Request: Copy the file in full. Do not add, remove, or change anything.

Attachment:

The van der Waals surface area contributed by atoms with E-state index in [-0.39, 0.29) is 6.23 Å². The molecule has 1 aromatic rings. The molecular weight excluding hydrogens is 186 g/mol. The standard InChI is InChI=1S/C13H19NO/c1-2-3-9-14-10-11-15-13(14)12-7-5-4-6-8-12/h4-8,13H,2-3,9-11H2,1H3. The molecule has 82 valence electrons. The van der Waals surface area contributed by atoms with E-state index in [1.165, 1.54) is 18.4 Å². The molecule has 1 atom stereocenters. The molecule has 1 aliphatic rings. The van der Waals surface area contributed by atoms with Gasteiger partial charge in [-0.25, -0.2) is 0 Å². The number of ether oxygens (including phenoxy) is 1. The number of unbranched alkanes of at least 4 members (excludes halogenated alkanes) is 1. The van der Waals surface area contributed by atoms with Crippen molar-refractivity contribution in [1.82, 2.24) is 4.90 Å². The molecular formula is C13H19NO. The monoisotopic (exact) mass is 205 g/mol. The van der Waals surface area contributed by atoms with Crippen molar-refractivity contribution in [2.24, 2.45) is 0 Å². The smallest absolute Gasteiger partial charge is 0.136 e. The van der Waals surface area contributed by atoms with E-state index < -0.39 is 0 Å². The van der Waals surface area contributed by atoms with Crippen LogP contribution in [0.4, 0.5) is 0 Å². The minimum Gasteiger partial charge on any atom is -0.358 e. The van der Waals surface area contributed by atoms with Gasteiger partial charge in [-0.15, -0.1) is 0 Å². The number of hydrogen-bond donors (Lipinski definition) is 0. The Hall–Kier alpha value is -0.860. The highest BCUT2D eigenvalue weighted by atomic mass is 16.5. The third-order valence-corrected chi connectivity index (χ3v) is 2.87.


The van der Waals surface area contributed by atoms with E-state index in [-0.39, 0.29) is 6.23 Å². The molecule has 1 aromatic rings. The molecular weight excluding hydrogens is 186 g/mol. The standard InChI is InChI=1S/C13H19NO/c1-2-3-9-14-10-11-15-13(14)12-7-5-4-6-8-12/h4-8,13H,2-3,9-11H2,1H3. The molecule has 82 valence electrons. The van der Waals surface area contributed by atoms with E-state index in [1.165, 1.54) is 18.4 Å². The molecule has 1 atom stereocenters. The molecule has 1 aliphatic rings. The van der Waals surface area contributed by atoms with Gasteiger partial charge in [-0.25, -0.2) is 0 Å². The number of ether oxygens (including phenoxy) is 1. The number of unbranched alkanes of at least 4 members (excludes halogenated alkanes) is 1. The van der Waals surface area contributed by atoms with Crippen molar-refractivity contribution in [1.82, 2.24) is 4.90 Å². The molecular formula is C13H19NO. The monoisotopic (exact) mass is 205 g/mol. The van der Waals surface area contributed by atoms with Crippen molar-refractivity contribution in [2.24, 2.45) is 0 Å². The smallest absolute Gasteiger partial charge is 0.136 e. The van der Waals surface area contributed by atoms with E-state index < -0.39 is 0 Å². The van der Waals surface area contributed by atoms with Crippen LogP contribution in [0.4, 0.5) is 0 Å². The minimum Gasteiger partial charge on any atom is -0.358 e. The van der Waals surface area contributed by atoms with Gasteiger partial charge in [-0.15, -0.1) is 0 Å². The number of hydrogen-bond donors (Lipinski definition) is 0. The Hall–Kier alpha value is -0.860. The highest BCUT2D eigenvalue weighted by atomic mass is 16.5. The third-order valence-corrected chi connectivity index (χ3v) is 2.87.